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Four conversations about risk and faith, at first, do not seem very congruent.
Is it really possible to have faith, and take risks? If God is sovereign, and he calls us to any circumstance, does God view those actions as risky?
I had the honor of writing a four-week small group discussion guide that mirrored the theme of the RE:FUEL Men’s Conference in Memphis this year. Through a pretty intense time of prayer, it became clear that I was to write four different conversations about Paul. Specifically, those four conversations cover his transformation, and each of his ventures into the world for the sake of grace.
It became clear that his motivation was, really, about Christ’s love. He wrote as much in 2 Corinthians 4, claiming that Christ’s love is all compelled him.
So when I think about risk, and I think about the Roman Empire, and I thought about why men are so afraid of risk, Paul became the clear model. He completely changed his perspective on faith, moving from zealously earning the affection of God, to zealously receiving the affection of God that was already his.
But … to receive grace is one thing. To adamantly leave every comfort, to travel to unknown and unfamiliar places, only to share grace with others, is quite the different story. Why did he do this?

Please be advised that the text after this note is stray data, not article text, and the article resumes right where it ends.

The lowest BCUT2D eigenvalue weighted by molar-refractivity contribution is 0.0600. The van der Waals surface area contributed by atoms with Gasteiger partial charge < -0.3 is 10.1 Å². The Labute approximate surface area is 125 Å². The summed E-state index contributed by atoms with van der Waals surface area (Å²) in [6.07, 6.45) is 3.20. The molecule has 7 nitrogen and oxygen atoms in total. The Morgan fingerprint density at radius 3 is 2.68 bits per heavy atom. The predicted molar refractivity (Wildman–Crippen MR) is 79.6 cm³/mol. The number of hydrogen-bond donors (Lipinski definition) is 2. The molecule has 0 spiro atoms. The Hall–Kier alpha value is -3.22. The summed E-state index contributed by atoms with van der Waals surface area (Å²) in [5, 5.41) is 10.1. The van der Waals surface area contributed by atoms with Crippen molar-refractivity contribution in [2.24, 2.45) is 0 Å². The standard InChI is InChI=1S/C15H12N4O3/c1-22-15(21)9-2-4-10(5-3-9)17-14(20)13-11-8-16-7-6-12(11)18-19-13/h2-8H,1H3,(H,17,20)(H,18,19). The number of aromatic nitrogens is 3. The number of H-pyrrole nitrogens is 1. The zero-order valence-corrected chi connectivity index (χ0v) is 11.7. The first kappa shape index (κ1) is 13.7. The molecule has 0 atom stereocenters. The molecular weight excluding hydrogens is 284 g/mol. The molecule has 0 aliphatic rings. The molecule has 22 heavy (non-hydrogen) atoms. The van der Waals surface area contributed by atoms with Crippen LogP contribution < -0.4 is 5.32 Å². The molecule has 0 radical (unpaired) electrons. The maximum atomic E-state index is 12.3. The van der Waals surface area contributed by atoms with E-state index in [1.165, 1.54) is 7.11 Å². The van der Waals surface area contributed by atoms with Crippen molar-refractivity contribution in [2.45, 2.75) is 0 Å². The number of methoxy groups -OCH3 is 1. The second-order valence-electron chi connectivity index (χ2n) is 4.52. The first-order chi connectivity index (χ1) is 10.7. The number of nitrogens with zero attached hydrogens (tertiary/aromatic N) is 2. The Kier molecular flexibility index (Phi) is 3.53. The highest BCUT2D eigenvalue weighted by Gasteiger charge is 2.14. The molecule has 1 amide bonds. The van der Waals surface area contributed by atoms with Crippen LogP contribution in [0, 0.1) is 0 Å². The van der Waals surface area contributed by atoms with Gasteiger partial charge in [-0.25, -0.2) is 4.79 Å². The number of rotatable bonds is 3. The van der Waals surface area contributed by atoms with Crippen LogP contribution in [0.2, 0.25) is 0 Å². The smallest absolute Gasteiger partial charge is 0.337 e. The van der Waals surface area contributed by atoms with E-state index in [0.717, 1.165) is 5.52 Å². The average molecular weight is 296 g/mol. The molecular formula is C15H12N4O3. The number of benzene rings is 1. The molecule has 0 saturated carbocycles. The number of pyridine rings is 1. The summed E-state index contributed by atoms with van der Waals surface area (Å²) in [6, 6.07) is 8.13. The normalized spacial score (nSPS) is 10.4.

These four conversations may help answer some of those questions. I hope, too, they fill in some of the missing pieces, and decisions, and revelations, that prompted such a clear call in his life. And I hope it becomes clear to you that Paul’s travels were not entirely planned, but were reactions to a constant move of the Spirit of God in his life.
So what if we lived this way? What if we completely transformed our perspective, from how life should benefit us, to how we could benefit the lives of others? We get a sense that we can really, truly receive Christ’s love, but when was the last time Christ’s love actually compelled us? Are we ready for change? Are we ready to surrender our life, really, for the sake of an everlasting love?
Here’s the link to these conversations. They are free to you. You can teach them, or use them in personal study. But either way, I promise you’ll be inspired by Paul, and you’ll begin to rethink the very structures of your life that you hoped were unshakable.
Because that’s what happened to Paul.